What sparked your interest to pursue a doctoral degree?

My interest in pursuing a doctoral degree was piqued a long time ago and grew over the years.  My advisor in my Master's program, Dr. Tammy Davis, had a decade of experience as a practicing school counselor. She was completely transparent and taught us the realities of the field. Her stories were real and her passion was contagious. I remember thinking "I'll do this for a decade and follow her steps." I'm not sure how calculated those thoughts were at the time, but throughout the years I became increasingly interested in education reform, school counseling leadership, and the science of the field. I'm an information monster and I want to know the hows and whys of everything. I want to learn how to read, write, interpret, and critique research. I want to learn how to think about my thoughts. And I want to be able to back up my many opinions with research/data.  With all of that said, I want to teach graduate students and I have to have this degree to do so.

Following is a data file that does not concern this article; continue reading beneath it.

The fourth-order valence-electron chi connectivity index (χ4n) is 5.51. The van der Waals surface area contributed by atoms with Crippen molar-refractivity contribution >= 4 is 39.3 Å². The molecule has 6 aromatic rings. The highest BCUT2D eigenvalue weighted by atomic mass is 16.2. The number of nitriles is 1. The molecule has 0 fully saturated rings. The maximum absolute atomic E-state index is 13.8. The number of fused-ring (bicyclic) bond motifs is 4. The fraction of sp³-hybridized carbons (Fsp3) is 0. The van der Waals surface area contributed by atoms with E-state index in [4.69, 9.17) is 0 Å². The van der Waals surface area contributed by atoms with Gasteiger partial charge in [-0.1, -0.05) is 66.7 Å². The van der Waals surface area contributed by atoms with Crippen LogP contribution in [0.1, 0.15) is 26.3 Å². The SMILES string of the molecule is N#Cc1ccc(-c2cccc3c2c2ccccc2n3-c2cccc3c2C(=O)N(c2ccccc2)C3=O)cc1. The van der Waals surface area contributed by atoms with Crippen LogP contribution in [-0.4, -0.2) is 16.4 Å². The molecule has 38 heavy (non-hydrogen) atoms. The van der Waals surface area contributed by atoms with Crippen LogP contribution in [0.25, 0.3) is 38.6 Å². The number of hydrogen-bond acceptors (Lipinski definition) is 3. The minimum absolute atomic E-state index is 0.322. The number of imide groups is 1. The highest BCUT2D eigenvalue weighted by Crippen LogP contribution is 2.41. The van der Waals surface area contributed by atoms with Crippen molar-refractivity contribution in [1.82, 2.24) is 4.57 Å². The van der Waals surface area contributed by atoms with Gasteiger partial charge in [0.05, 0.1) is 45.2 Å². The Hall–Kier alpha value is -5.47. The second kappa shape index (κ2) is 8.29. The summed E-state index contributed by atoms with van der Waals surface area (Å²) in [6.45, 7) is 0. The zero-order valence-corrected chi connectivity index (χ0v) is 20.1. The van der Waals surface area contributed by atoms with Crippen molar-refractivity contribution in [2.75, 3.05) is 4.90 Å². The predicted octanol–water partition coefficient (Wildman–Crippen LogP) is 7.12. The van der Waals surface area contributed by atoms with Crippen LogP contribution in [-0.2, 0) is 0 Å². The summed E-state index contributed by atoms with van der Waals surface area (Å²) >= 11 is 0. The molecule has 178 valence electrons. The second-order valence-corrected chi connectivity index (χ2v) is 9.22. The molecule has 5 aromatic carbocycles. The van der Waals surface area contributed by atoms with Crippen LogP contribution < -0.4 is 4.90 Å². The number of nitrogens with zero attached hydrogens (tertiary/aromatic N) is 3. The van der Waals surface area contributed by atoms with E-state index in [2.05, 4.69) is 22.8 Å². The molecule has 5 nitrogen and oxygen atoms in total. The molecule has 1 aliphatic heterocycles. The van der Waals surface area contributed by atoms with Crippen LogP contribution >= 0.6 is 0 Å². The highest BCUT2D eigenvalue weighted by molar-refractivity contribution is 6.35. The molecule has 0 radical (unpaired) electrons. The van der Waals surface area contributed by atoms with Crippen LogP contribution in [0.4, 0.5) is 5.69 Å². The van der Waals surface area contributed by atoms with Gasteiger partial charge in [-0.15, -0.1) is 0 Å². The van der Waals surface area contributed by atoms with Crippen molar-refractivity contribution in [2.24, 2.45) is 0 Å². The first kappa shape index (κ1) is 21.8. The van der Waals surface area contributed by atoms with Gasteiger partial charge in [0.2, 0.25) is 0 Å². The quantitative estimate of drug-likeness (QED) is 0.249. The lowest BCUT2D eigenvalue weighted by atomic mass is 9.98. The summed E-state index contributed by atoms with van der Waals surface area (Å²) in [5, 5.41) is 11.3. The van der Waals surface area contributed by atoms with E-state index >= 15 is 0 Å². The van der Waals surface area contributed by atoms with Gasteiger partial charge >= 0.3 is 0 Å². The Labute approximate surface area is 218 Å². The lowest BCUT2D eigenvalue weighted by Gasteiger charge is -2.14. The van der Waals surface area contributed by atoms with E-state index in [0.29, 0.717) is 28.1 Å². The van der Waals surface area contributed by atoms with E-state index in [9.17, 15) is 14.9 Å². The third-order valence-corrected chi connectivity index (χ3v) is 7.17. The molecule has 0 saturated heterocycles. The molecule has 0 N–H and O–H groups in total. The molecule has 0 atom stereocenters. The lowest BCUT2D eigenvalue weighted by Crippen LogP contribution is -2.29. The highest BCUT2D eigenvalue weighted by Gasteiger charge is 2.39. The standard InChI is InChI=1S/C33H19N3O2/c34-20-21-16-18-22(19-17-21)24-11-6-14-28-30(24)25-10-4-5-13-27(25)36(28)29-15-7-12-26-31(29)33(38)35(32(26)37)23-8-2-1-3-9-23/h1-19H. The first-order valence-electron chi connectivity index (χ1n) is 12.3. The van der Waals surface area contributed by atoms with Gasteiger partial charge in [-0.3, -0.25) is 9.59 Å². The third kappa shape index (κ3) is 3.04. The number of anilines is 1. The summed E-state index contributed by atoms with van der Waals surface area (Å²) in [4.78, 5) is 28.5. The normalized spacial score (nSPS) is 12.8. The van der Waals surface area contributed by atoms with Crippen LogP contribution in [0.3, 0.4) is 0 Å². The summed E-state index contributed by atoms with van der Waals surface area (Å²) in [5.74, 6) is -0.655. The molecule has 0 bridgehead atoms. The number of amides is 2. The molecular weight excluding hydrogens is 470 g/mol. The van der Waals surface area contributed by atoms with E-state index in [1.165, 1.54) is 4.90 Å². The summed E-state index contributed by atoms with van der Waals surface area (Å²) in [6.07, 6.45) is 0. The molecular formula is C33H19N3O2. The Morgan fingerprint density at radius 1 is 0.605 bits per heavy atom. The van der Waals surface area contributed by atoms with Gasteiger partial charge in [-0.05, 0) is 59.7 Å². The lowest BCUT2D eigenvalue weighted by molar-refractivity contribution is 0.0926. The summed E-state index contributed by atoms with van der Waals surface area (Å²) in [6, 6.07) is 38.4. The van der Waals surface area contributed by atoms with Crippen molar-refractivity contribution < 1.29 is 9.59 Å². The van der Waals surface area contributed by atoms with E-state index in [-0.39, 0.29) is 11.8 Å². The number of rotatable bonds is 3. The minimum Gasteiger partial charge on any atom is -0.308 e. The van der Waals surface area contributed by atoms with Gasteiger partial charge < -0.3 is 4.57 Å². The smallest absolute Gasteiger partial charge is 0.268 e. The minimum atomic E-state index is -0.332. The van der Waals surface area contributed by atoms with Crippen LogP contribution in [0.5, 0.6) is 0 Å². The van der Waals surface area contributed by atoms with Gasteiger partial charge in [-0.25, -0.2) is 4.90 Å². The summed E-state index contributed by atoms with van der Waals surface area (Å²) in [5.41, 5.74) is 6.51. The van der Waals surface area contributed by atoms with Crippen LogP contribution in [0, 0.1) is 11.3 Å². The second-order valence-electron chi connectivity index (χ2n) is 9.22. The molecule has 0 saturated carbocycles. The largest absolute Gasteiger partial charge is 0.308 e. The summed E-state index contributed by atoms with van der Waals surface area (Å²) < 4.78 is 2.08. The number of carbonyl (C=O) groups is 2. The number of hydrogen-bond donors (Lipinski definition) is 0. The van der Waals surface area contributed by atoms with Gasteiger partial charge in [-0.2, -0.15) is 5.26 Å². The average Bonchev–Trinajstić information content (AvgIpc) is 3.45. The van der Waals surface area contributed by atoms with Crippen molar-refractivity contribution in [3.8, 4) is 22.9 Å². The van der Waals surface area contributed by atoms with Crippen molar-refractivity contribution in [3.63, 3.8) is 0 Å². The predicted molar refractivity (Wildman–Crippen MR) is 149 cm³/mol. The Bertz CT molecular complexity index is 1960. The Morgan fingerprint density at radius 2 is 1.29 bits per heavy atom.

Why did you choose Virginia Commonwealth University?  

I spoke at VCU a few years ago and met the Counselor Education Department Chair, Dr. Mary Hermann.  She informed me that they were in the process of creating a doctoral program and said she'd keep me updated.  Fast forward a year, I began searching for schools and talked to different counselor education programs. The programs and people were great, but this was a big decision and I needed to listen to my head and my heart for this one. I was grappling with my next steps when Dr. Hermann emailed me to say VCU was moving forward with the PhD program if I was interested in applying. We spoke the next day and the rest is history. There was almost no hesitation. I just had this strange feeling that I needed to be there, so I put my application together and hoped for the best.

What has been your biggest adjustment in being back in school?